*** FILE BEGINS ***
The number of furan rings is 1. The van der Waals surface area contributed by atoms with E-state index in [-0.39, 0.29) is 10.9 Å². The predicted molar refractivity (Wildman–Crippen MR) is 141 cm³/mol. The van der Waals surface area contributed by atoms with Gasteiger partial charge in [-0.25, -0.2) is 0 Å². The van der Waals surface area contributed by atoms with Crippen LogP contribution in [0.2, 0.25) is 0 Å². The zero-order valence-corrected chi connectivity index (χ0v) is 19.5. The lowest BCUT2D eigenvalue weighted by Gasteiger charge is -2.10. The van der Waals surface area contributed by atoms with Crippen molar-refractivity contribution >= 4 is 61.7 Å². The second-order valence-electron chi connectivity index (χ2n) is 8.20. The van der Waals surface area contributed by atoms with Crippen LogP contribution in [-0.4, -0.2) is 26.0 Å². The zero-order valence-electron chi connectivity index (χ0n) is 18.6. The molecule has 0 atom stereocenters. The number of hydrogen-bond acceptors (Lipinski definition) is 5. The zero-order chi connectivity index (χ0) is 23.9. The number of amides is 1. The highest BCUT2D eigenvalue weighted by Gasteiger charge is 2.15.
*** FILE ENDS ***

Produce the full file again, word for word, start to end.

The number of furan rings is 1. The van der Waals surface area contributed by atoms with E-state index in [-0.39, 0.29) is 10.9 Å². The predicted molar refractivity (Wildman–Crippen MR) is 141 cm³/mol. The van der Waals surface area contributed by atoms with Gasteiger partial charge in [-0.25, -0.2) is 0 Å². The van der Waals surface area contributed by atoms with Crippen LogP contribution in [0.2, 0.25) is 0 Å². The zero-order valence-corrected chi connectivity index (χ0v) is 19.5. The lowest BCUT2D eigenvalue weighted by Gasteiger charge is -2.10. The van der Waals surface area contributed by atoms with Crippen molar-refractivity contribution >= 4 is 61.7 Å². The second-order valence-electron chi connectivity index (χ2n) is 8.20. The van der Waals surface area contributed by atoms with Crippen LogP contribution in [-0.4, -0.2) is 26.0 Å². The zero-order valence-electron chi connectivity index (χ0n) is 18.6. The molecule has 0 atom stereocenters. The number of hydrogen-bond acceptors (Lipinski definition) is 5. The zero-order chi connectivity index (χ0) is 23.9. The number of amides is 1. The highest BCUT2D eigenvalue weighted by Gasteiger charge is 2.15.